The amazing New York Mets defeated the Baltimore Orioles, 7-3, to take Game Five of the 1969 World Series and to move within only one win from a world’s championship. The expansion team that lost 120 games seven years ago is poised to stand atop the baseball world. The Mets won, in part, to the bat of left fielder Cleon Jones who homered twice, once in the first inning to give the Mets a 2-0 lead, and again in the third to give the Mets a lead these brash young kids would not relinquish.
The Mets jumped on Orioles starter Dave McNally as Bud Harrelson lined a triple in the right field gap. Jones followed with an opposite field home run that just cleared the right field foul pole for a 2-0 lead. Baltimore tied the game in the third on a pair of RBI singles by Frank Robinson and Boog Powell, but Jones homered in the bottom of the frame to give New York a 3-2 lead. Bedlam in Shea Stadium ensued. In the bottom of the fourth, the wheels fell off the Oriole bandwagon before manager Earl Weaver knew what was going on. Ed Charles opened with a single to left, and Jerry Grote followed with a walk. Al Weis sacrificed the runners into scoring position. Jerry Koosman’s grounder to second was slow enough to allow Charles to score from third for a 4-2 lead. McNally intentionally walked Tommie Agee to set up a force at second base. Harrelson lined deep in the left center field gap. By the time the ball was retrieved to the infield, Grote had scored; Agee had scored from first, and Harrelson slid into third with his second triple of the day. Weaver and McNally went to the same playbook by issuing a free pass to Jones, but Donn Clendenon cashed in with a ringing double to left that sent McNally to the showers giving the Mets a 7-2 lead. It was a dizzying affair for McNally who had blanked these Mets on Sunday limiting this same lineup to a mere two hits.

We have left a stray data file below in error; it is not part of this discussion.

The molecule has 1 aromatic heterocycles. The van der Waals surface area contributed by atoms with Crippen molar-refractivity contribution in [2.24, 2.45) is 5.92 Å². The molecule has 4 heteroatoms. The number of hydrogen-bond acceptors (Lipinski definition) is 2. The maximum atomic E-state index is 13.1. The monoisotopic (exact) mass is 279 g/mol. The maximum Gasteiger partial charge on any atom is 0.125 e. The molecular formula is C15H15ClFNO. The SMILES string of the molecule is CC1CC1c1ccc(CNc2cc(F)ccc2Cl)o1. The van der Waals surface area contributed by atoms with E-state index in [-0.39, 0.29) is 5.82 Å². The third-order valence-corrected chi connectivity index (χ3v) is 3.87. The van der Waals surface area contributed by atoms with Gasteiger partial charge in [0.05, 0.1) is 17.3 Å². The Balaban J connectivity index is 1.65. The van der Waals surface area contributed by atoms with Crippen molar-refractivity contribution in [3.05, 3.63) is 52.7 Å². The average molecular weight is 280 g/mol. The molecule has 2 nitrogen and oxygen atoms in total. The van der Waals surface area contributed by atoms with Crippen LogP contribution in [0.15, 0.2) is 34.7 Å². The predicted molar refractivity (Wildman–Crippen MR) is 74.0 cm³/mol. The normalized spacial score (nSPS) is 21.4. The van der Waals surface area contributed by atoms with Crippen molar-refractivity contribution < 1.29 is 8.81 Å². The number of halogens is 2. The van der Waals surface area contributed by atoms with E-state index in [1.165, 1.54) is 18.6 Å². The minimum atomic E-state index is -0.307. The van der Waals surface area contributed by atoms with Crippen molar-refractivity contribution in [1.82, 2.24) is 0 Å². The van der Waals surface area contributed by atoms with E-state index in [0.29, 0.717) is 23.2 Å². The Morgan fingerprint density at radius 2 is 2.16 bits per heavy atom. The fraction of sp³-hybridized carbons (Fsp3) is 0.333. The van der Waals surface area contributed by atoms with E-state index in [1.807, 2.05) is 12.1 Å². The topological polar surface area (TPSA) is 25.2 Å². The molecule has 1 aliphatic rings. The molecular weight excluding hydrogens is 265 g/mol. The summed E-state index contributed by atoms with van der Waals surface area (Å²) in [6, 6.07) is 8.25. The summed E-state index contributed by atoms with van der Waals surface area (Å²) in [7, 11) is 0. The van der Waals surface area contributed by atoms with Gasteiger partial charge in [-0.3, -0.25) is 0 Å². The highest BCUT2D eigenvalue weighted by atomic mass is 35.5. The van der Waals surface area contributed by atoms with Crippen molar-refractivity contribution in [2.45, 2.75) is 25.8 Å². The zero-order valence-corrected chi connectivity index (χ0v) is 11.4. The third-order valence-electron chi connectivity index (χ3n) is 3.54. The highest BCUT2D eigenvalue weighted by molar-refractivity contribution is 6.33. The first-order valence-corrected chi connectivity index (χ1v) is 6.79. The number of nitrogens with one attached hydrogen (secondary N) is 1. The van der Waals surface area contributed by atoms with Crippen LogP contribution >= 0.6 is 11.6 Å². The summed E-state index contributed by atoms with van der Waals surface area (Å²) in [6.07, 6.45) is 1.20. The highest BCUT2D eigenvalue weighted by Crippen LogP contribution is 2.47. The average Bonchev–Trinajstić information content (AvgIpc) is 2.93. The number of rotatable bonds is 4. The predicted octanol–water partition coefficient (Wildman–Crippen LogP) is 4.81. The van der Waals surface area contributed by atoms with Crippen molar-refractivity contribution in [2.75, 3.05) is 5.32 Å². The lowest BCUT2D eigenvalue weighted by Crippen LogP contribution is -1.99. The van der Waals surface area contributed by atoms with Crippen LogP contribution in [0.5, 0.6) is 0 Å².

Koosman only grew stronger as the standing room only crowd of 57,397 grew louder and louder with each inning. In the eighth, a walk and a single allowed Curt Motton to score on a sacrifice fly by Frank Robinson. In the ninth when Davey Johnson singled with one out, Mets’ manager Gil Hodges took no chances and relieved Koosman to a standing ovation. Ron Taylor closed out the game in short order by inducing Elrod Hendricks to fly to right and striking out Mark Belanger. The clubs will meet on Saturday in Baltimore in an expected Game 3 rematch of 23-year-old starters, Baltimore’s Jim Palmer and New York’s Gary Gentry. Palmer won the third game of this Series, 5-1, and will now pitch in front of the Oriole faithful for the first time this post-season.